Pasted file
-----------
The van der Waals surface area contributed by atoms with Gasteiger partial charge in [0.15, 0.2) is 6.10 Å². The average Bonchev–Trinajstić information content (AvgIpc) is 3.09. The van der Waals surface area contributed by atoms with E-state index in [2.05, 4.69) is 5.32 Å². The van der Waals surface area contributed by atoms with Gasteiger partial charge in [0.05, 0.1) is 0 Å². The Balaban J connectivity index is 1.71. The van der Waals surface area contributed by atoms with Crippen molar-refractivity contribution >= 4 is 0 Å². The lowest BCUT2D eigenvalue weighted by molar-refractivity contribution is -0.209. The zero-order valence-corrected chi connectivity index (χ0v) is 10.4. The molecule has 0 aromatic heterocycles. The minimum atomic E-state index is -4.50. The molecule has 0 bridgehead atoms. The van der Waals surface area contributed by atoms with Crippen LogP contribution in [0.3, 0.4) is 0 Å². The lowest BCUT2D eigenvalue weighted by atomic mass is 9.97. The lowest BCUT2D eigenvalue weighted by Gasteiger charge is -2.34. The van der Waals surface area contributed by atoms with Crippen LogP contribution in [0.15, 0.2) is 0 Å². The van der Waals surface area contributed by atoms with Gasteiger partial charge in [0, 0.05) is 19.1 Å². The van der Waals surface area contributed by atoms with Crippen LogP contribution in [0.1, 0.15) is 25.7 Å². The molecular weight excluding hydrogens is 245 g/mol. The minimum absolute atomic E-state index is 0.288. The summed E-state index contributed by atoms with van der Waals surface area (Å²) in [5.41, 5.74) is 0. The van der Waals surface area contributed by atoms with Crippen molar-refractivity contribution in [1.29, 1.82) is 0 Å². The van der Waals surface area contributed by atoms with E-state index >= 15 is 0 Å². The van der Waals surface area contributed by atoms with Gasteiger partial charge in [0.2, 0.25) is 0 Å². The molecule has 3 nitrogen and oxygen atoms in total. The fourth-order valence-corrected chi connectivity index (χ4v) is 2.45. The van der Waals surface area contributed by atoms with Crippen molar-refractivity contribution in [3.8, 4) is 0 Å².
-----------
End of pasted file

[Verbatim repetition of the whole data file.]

The van der Waals surface area contributed by atoms with Gasteiger partial charge in [0.15, 0.2) is 6.10 Å². The average Bonchev–Trinajstić information content (AvgIpc) is 3.09. The van der Waals surface area contributed by atoms with E-state index in [2.05, 4.69) is 5.32 Å². The van der Waals surface area contributed by atoms with Gasteiger partial charge in [0.05, 0.1) is 0 Å². The Balaban J connectivity index is 1.71. The van der Waals surface area contributed by atoms with Crippen molar-refractivity contribution >= 4 is 0 Å². The lowest BCUT2D eigenvalue weighted by molar-refractivity contribution is -0.209. The zero-order valence-corrected chi connectivity index (χ0v) is 10.4. The molecule has 0 aromatic heterocycles. The minimum atomic E-state index is -4.50. The molecule has 0 bridgehead atoms. The van der Waals surface area contributed by atoms with Crippen LogP contribution in [0.3, 0.4) is 0 Å². The lowest BCUT2D eigenvalue weighted by atomic mass is 9.97. The lowest BCUT2D eigenvalue weighted by Gasteiger charge is -2.34. The van der Waals surface area contributed by atoms with Crippen LogP contribution in [0.15, 0.2) is 0 Å². The van der Waals surface area contributed by atoms with Gasteiger partial charge in [0, 0.05) is 19.1 Å². The van der Waals surface area contributed by atoms with Crippen LogP contribution in [0.1, 0.15) is 25.7 Å². The molecular weight excluding hydrogens is 245 g/mol. The minimum absolute atomic E-state index is 0.288. The summed E-state index contributed by atoms with van der Waals surface area (Å²) in [5.41, 5.74) is 0. The van der Waals surface area contributed by atoms with Crippen molar-refractivity contribution in [1.29, 1.82) is 0 Å². The van der Waals surface area contributed by atoms with E-state index >= 15 is 0 Å². The van der Waals surface area contributed by atoms with Gasteiger partial charge in [0.2, 0.25) is 0 Å². The molecule has 3 nitrogen and oxygen atoms in total. The fourth-order valence-corrected chi connectivity index (χ4v) is 2.45. The van der Waals surface area contributed by atoms with Crippen molar-refractivity contribution in [3.8, 4) is 0 Å².